Theatre paved the way for cinema in Alexandria, introducing the generations of actors and actresses who would eventually become movie stars. At first, however, there were no actresses – or actors, for that matter. Acting was frowned upon even in Alexandria (or Le Petit Paris, as it was called) in the eighteenth and nineteenth centuries. It was only towards the end of the nineteenth century that the upper classes began to bring in foreign theatrical groups for their private parties. Selim Naqash came from Bar el Sham (as Greater Syria, which included Syria and Lebanon, was called) to start a theatrical group of 12 actors and 4 actresses who gave their first performance in 1876. Obviously, in the early years of cinema, most actors came from a theatrical background. George Abyad, Fawzi el Gazayerly, Hassan Fayeq, Zeinat Sedki, Stéphane Rosti and Fatma Rushdi are good examples.
The cosmopolitan spirit cannot pass unnoticed at this particular point of history. Names ranging from typical Egyptian (Bahiga Hafez, Aziza Amir, Hassan Fayeq) to foreign ones (Stéphane Rosti, Michel Dimitri Chalhoub – better known as Omar Sharif – and Badr Lama – elsewhere Pedro Lamas) bear witness to the tolerance and pluralism of the city. Whether they were from Chile or Bar el Sham or Italy, they all had equal opportunities. It was not a case of Egyptians versus foreigners: they were all “Alexandrians”. The names also indicate the diversity of religious backgrounds. In those early days, Mahmoud, George and Shalom would have lived happily in perfect coexistence, echoing the title of the film Hassan, Morcos and Cohen (1954).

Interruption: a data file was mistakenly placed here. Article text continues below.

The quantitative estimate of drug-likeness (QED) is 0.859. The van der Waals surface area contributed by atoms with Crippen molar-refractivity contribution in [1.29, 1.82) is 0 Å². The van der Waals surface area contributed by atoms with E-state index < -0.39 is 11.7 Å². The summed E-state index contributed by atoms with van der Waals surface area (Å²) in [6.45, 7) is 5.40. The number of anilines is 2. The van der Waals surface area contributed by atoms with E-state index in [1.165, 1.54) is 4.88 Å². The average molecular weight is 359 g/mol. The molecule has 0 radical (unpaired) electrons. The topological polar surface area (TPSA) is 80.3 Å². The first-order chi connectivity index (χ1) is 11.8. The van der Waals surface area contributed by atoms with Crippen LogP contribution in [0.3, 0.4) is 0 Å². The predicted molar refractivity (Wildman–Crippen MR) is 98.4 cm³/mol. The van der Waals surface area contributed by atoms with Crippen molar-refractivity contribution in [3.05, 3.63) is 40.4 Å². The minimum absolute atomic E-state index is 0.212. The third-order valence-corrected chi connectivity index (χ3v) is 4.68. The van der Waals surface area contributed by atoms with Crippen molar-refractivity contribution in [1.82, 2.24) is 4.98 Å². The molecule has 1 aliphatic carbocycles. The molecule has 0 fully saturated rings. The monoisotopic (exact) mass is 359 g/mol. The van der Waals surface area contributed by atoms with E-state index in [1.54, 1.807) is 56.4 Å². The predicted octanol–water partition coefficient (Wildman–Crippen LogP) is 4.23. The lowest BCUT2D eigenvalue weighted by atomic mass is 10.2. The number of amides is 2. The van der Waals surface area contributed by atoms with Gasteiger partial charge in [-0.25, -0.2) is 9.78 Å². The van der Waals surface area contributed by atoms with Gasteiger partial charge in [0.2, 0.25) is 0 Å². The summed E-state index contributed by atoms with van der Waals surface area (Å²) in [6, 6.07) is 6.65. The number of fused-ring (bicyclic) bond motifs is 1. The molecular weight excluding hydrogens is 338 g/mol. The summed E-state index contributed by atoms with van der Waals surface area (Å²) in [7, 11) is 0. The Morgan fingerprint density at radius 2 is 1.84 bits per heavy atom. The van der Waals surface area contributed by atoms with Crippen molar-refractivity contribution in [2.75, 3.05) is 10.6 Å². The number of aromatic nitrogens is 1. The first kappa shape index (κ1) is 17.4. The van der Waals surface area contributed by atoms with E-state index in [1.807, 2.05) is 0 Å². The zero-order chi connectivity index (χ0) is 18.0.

Their educational background is a dimension of this cosmopolitan spirit. The variety of their schools alone may reflect this. Omar Sharif went to an English school (Victoria College), Rushdi Abaza and Hind Rustom went to French ones (St. Marc and St. Vincent de Paul respectively) and Mahmoud Morsi went to the Italian school Don Bosco. As typical Alexandrians of the time, they spoke a couple of languages fluently. Some even had difficulty with Arabic. The scenarios of Badr Lama’s film were written in French and then translated into Arabic to make it easier for him.
Male actors continued to play female roles until Jewish Egyptian actresses or Christian Shawam were gradually introduced. The Alexandrian born Mounira el Mahdeya was proclaimed the first Muslim Egyptian actress to appear on stage. It was this daring spirit that urged the Alexandrian females Bahiga Hafez, Fatma Rushdi and Aziza Amir to conquer the field.
Men and women, those Alexandrians were pioneers in the full sense of the word. They were not chasing fame, personal glory or wealth, but worked only for art’s sake. No wonder many of them faced difficulty and hardship. Zeinat Sedki had to run away from home and change her family name. Bahiga Hafez was proclaimed dead by her aristocratic family who mourned her. Choosing an artistic career was not even to be considered at that time, especially by women. These actors and actresses took “the road not taken… and that has made all the difference”. They shaped the history of cinema not only in Egypt but in the whole region.